When the Civil War broke out, Ft Wise became Ft Lyon.  The government did not want their Army post named after a southerner.  So it was named for General Nathaniel Lyon.  With the Civil War, the Indian battles became secondary.  The US government had tried another Peace Treaty with the Indians.  The Ft Wise treaty shrunk the reservation land and gave commodities to the Indians.  This treaty did not last long and when the Civil War began the Indians were staging attacks across the high plains.  Travelers arriving in Denver had varied reports of Indian attacks and mutilations by the Indians.  Outrage at the brutal Indian attacks inflamed many a citizen in Denver.  With a Confederate Military detachment marching towards the gold fields of Colorado, Col. Chivington was dispatched by the US Army to stop the Confederates.  Chivington and his militia met the Confederates at Glorieta Pass.  The battle was short and a decisive victory for the troops under Col. Chivington.  The Confederates were thoroughly routed and sent back south. 

            Retuning to Denver, triumphant, Chivington was incensed by the brutal Indian attacks.  The Colonel met with Territorial Governor John Evans and discussed what to do about the attacks.  Sometime later after the meeting, Chivington mustered his Colorado Militia and they marched to old Ft Lyon. Here, Colonel Chivington moved about the local troops finding more soldiers to march with him to the Indians camp on the Big Sandy Creek. 

            Gaining more troops, the combined Militia and Army soldiers moved out for an early morning attack on the Indian Village. 



            Just five years later the Army would launch a similar attack on the Indians at Summit Springs.   They were on a rescue expedition of two kidnapped women.  Numerous Indians were killed in the attack and one woman was rescued, while the other captured woman was killed by the Indians.  The leading chief was hunted down and killed and the Indian village was burned to the ground.  The battle at Summit Springs will be in another chapter.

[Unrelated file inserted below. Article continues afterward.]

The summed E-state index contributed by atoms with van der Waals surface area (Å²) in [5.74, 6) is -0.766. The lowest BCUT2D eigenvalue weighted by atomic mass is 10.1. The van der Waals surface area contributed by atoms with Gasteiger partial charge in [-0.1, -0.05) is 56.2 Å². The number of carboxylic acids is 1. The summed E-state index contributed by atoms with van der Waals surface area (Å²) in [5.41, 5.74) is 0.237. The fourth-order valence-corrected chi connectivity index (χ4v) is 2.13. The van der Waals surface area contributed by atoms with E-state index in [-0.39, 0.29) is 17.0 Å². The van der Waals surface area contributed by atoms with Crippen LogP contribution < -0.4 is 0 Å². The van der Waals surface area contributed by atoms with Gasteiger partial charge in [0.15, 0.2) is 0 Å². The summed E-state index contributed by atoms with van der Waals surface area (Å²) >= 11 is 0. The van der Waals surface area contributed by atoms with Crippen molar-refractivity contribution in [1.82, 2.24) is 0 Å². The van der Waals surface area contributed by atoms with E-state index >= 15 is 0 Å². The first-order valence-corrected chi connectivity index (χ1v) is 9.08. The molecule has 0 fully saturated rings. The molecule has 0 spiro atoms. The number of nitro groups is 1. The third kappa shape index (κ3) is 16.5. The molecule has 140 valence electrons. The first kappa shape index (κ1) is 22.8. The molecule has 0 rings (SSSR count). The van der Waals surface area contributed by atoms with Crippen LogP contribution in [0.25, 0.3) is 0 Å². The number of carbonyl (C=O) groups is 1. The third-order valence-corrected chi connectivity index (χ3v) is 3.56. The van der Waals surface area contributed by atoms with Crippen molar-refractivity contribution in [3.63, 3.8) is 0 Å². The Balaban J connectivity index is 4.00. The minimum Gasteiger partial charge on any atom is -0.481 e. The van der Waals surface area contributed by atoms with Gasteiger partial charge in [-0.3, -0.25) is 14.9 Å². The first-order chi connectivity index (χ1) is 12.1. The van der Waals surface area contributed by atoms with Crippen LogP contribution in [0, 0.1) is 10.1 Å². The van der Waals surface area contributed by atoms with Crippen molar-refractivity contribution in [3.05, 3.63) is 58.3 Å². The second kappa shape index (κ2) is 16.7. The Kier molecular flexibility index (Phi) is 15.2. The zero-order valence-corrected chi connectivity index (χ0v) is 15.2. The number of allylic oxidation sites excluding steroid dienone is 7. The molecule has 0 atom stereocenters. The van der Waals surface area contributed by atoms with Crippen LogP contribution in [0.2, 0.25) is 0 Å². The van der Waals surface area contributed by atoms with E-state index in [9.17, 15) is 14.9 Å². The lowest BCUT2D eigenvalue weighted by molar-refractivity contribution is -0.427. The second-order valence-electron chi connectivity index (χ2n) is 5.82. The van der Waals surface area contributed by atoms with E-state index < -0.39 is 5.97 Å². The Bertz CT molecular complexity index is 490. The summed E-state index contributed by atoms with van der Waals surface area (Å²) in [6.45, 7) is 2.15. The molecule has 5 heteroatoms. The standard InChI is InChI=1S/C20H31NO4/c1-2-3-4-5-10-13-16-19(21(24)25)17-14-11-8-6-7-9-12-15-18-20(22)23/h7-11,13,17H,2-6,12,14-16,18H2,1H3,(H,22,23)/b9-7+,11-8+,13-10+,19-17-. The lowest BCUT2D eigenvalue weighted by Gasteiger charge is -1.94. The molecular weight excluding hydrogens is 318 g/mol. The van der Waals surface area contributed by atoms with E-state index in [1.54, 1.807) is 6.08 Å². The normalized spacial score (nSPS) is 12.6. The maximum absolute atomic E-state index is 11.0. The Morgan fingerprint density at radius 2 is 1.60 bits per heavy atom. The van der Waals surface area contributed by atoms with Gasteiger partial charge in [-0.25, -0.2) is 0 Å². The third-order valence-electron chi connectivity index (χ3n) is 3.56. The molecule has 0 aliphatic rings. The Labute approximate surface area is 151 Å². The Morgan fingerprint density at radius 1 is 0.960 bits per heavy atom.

Old Fort Lyon would not last much longer.  It was not well built and it was too close to the Arkansas River, susceptible to spring flooding.  A new site for Ft Lyon was chosen to the west a few miles.  The new post was completed in 1867 and the troops were moved into their new quarters.  The previous year the old fort had been seriously flooded and the troops were ready to move.  After they had moved to the new location a detachment was traveling back to the old place and found Indians in the old fort ransacking it and it had been set afire.  Today, outlines of Ft Wise adobe walls can still be seen a local ranchers pasture. 




            The summer of 1870 was the last major Indian attacks across eastern Colorado.  Ft Lyon would settle into a quite outpost on the western frontier.  The Army Post was marking time until its closure in 1897. The settlers were arriving and the Indians were gone.  The railroads had replaced the large wagon trains traveling on the Santa Fe Trail. 

            For almost ten years the empty breezes flutter through the vacant fort.  The Navy acquired and a new chapter was beginning for the frontier Army Post.  Soon the place would take on the appearance of a TB sanatorium.  Large brick buildings were constructed around the quadrangle for the new patients. 





            The Navy operated the sanatorium until 1922 when the VA took over operations of the hospital.  The former Army Fort was now a mental health facility for veterans.  It would remain this way until the federal government gave it to the state of Colorado.  At that time the state made it into a minim security prison.  The fort was fenced off and inmates were now housed in the buildings.  The prison had a short life and was converted again.  Fencing was removed and new program was started there for homeless rehab work.  Today it is the homeless and their counselors that walk on the grounds of the venerable frontier post. 




            On the north side of the post is a National Cemetery.  They began burials there in 1907.  There are soldiers there from the Indian wars to present day. 

            It is at the end of the road that leads to the chapel.  The construction of the chapel used some of the materials from the infirmary where Kit Carson died.





            Stroll the grounds, visit with the ghosts of the past, peer back into their day.  Listen to the ruffles of times past ebbing across the grasses.  There are moments that beg one to pause and look, listen….. let the imagination rum.